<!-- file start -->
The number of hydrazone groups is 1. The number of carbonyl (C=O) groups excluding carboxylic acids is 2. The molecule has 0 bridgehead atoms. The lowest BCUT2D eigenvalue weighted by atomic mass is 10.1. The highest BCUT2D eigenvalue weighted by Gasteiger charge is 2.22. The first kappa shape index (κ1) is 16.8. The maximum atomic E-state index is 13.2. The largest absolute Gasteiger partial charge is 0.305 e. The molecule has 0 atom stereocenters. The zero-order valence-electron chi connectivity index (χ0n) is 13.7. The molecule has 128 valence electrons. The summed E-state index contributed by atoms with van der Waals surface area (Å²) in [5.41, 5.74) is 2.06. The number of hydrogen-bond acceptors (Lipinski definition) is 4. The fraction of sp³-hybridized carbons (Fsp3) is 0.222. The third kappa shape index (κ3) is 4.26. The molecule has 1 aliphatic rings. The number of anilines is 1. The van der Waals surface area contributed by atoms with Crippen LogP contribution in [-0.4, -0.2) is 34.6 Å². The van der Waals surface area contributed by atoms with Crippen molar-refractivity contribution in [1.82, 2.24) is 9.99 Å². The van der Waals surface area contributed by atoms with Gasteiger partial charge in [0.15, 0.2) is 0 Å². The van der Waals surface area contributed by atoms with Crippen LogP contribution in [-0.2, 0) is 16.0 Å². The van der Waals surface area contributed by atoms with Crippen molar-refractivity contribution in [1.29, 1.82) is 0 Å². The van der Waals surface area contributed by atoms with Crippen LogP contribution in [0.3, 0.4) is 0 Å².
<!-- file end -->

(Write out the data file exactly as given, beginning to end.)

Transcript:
The number of hydrazone groups is 1. The number of carbonyl (C=O) groups excluding carboxylic acids is 2. The molecule has 0 bridgehead atoms. The lowest BCUT2D eigenvalue weighted by atomic mass is 10.1. The highest BCUT2D eigenvalue weighted by Gasteiger charge is 2.22. The first kappa shape index (κ1) is 16.8. The maximum atomic E-state index is 13.2. The largest absolute Gasteiger partial charge is 0.305 e. The molecule has 0 atom stereocenters. The zero-order valence-electron chi connectivity index (χ0n) is 13.7. The molecule has 128 valence electrons. The summed E-state index contributed by atoms with van der Waals surface area (Å²) in [5.41, 5.74) is 2.06. The number of hydrogen-bond acceptors (Lipinski definition) is 4. The fraction of sp³-hybridized carbons (Fsp3) is 0.222. The third kappa shape index (κ3) is 4.26. The molecule has 1 aliphatic rings. The number of anilines is 1. The van der Waals surface area contributed by atoms with Crippen LogP contribution in [-0.4, -0.2) is 34.6 Å². The van der Waals surface area contributed by atoms with Crippen molar-refractivity contribution in [1.82, 2.24) is 9.99 Å². The van der Waals surface area contributed by atoms with Gasteiger partial charge in [0.15, 0.2) is 0 Å². The van der Waals surface area contributed by atoms with Crippen LogP contribution in [-0.2, 0) is 16.0 Å². The van der Waals surface area contributed by atoms with Crippen molar-refractivity contribution in [1.29, 1.82) is 0 Å². The van der Waals surface area contributed by atoms with Crippen LogP contribution in [0.3, 0.4) is 0 Å².